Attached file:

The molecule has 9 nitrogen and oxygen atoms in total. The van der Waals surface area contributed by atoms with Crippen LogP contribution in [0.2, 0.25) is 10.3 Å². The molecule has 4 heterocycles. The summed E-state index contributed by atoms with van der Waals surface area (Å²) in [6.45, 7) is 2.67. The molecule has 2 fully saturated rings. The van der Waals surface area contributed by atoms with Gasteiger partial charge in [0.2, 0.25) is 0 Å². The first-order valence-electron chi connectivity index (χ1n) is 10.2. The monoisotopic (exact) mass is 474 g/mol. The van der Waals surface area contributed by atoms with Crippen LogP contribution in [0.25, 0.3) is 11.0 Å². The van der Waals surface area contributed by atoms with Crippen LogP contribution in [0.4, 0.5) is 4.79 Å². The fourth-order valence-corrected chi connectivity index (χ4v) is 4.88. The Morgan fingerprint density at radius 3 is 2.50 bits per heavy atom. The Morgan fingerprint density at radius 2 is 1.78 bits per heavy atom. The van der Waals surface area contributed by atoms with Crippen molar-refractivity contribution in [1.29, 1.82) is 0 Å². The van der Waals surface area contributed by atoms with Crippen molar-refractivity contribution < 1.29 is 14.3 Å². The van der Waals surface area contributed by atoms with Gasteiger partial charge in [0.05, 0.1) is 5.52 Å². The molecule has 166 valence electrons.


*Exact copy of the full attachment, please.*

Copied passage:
The molecule has 9 nitrogen and oxygen atoms in total. The van der Waals surface area contributed by atoms with Crippen LogP contribution in [0.2, 0.25) is 10.3 Å². The molecule has 4 heterocycles. The summed E-state index contributed by atoms with van der Waals surface area (Å²) in [6.45, 7) is 2.67. The molecule has 2 fully saturated rings. The van der Waals surface area contributed by atoms with Gasteiger partial charge in [0.2, 0.25) is 0 Å². The first-order valence-electron chi connectivity index (χ1n) is 10.2. The monoisotopic (exact) mass is 474 g/mol. The van der Waals surface area contributed by atoms with Crippen LogP contribution in [0.25, 0.3) is 11.0 Å². The van der Waals surface area contributed by atoms with Crippen LogP contribution in [0.4, 0.5) is 4.79 Å². The fourth-order valence-corrected chi connectivity index (χ4v) is 4.88. The Morgan fingerprint density at radius 3 is 2.50 bits per heavy atom. The Morgan fingerprint density at radius 2 is 1.78 bits per heavy atom. The van der Waals surface area contributed by atoms with Crippen molar-refractivity contribution in [1.29, 1.82) is 0 Å². The van der Waals surface area contributed by atoms with Crippen molar-refractivity contribution < 1.29 is 14.3 Å². The van der Waals surface area contributed by atoms with Gasteiger partial charge in [0.05, 0.1) is 5.52 Å². The molecule has 166 valence electrons.